(b) is or continues to be a member of an association declared unlawful under the Unlawful Activities (Prevention) Act, 1967 or voluntarily does an act aiding or promoting in any manner the objects of such an association and is either in possession of any unlicenced firearm, ammunition, explosive or other instrument or substance capable of causing mass destruction and commits any act resulting in loss of human life or grievous injury to any person or causes significant damage to any property, commits a terrorist act."

Sub-clause (2) of clause 3 which speaks of punishment, in its present language, is comprehensive enough to cover both the paragraphs of sub-clause (1) and needs no change consequent upon the change in sub-clause (1). The Government may also consider the desirability of introducing a new clause - which may be numbered as Clauses 4 - in terms of section 5 of TADA. The expression "notified area" may also be defined in the very clause.

We may also mention at this stage that we have examined the Maharashtra Control of Organised Crime Act, 1999 but find that its focus and objective is different from the present Act. It is meant to fight organised crime which may not necessarily amount to `terrorist activity' as defined in sub-clause (1) of clause 3 of this Bill, though in some cases they may overlap. We do not, therefore, think it necessary to deal with the definitions of "continuing unlawful activity", "organised crime" and "organised crime syndicate" occurring in the Maharashtra Act. So far as certain procedural provisions contained in the Maharashtra Act are concerned, they are referred to hereinafter at relevant places. Sub-clauses (2) and (3) do not require any change.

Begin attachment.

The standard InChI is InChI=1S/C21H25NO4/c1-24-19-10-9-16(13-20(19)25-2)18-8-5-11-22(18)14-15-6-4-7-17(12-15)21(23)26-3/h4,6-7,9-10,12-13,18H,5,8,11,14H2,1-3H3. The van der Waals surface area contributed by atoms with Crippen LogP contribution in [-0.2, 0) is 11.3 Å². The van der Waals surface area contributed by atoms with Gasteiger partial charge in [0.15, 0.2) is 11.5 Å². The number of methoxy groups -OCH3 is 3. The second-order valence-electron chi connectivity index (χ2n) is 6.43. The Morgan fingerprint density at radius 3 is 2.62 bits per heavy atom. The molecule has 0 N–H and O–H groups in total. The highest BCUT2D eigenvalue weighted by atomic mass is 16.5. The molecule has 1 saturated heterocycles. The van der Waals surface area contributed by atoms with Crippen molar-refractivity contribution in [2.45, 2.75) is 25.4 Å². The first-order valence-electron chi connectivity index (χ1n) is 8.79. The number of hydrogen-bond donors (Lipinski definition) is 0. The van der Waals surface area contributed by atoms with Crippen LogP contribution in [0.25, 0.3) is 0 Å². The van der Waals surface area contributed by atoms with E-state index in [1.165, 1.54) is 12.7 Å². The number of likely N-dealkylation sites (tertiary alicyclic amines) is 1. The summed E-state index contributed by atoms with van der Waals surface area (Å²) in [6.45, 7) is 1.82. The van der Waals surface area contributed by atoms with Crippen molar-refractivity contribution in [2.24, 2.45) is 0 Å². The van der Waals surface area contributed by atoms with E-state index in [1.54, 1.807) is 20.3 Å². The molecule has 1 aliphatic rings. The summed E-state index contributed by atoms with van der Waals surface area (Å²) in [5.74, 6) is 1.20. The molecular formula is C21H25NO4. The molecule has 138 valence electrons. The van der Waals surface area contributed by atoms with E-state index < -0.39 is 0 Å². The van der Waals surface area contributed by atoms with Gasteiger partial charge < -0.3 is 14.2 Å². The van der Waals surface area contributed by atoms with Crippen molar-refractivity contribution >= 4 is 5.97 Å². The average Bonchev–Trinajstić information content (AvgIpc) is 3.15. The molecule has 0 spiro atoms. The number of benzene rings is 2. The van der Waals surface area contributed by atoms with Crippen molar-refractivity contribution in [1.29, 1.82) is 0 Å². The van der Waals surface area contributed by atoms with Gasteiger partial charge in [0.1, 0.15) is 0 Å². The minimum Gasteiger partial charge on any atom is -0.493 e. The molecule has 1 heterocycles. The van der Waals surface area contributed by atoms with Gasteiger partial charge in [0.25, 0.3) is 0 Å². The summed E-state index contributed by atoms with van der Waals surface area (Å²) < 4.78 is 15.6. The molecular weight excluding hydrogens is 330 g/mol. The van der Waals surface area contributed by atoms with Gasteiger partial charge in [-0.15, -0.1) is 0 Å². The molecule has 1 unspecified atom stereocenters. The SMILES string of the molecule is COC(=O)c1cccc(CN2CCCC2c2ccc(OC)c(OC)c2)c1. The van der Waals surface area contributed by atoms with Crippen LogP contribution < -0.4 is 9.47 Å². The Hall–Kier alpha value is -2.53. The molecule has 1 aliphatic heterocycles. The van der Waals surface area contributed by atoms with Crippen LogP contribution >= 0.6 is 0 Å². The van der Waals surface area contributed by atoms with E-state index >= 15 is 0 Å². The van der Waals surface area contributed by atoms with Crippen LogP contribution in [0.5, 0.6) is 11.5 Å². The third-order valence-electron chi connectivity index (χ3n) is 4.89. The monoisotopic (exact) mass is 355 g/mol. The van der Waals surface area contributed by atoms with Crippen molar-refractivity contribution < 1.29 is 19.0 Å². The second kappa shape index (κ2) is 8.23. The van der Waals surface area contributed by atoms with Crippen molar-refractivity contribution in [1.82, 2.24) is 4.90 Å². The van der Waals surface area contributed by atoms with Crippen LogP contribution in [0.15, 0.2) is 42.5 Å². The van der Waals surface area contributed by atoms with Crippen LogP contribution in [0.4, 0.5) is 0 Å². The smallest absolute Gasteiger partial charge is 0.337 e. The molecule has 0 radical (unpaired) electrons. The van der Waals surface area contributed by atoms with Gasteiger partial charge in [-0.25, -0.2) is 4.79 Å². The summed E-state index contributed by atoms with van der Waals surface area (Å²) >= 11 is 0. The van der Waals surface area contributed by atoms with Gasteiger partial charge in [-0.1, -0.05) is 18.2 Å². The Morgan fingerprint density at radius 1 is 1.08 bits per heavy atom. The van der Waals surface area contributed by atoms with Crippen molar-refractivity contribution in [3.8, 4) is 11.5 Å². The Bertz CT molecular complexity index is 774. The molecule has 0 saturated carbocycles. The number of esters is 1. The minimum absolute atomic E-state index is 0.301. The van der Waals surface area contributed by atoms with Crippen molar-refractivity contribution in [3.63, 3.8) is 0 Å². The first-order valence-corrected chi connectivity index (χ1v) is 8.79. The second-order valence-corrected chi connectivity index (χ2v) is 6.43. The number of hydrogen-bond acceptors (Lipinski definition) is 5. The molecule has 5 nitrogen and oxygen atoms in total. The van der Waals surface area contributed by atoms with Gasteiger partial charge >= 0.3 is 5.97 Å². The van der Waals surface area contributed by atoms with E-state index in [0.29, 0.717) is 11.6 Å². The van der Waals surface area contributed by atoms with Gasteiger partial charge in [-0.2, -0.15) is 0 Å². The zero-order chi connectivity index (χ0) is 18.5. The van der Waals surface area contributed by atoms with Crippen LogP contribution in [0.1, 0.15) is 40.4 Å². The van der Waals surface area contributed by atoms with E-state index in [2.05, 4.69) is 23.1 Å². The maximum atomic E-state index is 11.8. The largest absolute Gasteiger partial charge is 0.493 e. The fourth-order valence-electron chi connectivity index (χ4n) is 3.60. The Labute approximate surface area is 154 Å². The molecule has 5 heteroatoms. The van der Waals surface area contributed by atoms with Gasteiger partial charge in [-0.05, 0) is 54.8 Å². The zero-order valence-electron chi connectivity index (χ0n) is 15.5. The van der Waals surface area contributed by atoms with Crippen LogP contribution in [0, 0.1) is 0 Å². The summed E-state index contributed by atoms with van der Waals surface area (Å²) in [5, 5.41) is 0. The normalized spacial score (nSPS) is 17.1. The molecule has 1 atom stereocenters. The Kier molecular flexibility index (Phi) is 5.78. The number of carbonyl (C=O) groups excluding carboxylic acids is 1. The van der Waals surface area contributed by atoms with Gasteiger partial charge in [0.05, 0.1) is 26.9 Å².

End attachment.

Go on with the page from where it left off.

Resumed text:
Sub-clause (4) seeks to punish a person who "harbours or conceals or attempts to harbour or conceal any person knowingly that such person is a terrorist" (as proposed to be amended by "official" amendments). It was pointed out by certain participants at the seminar that this sub-section, as it stood now, would also take in the mother, father, sister or brother of a terrorist who came home to hide himself and that it would be wholly unjust to punish such relative of the terrorist merely because he was allowed to stay in the house by such a relative.

It was also pointed out by some other participants that such harbouring or concealing might be out of fear or under the threat of violence by the terrorists. It was pointed out that in such a situation, the person supposed to be harbouring or concealing a terrorist was himself a victim. On the other hand, certain other participants pointed out that the terrorists should not be provided any sanctuary and that any person who harboured or concealed a terrorist knowing that he was a terrorist, should be held guilty of the offence under sub-section (4).

On a consideration of the rival submissions, we are of the opinion that it would be appropriate to add the word "voluntarily" after the word "whoever" and before the words "harbours or conceals". This would exclude a situation where a person harbours a terrorist under threat or coercion even though he may be knowing that that person is a terrorist. So far as the wife/husband harbouring the terrorist is concerned, we recommend addition of an Exception in terms of Exception to section 212 of I.P.C. to read:

"Exception.- This sub-section shall not apply to any case in which the harbour or concealment is by the husband or wife of the offender".

We are also of the opinion that there should be a slight change in the minimum punishment provided by the sub-clause. Keeping in view of the provisions of sub-clause (2) as well as sub-clause (3) of clause 3, it would be appropriate to reduce the minimum punishment to three years from five years. Sub-clause (5) requires no change. So far as sub-clause (6) is concerned, it is dealt with at a later stage. In para 5.9 of its Working Paper, the Law Commission had recommended addition of sub-clause (7) in Clauses 3 in the following terms: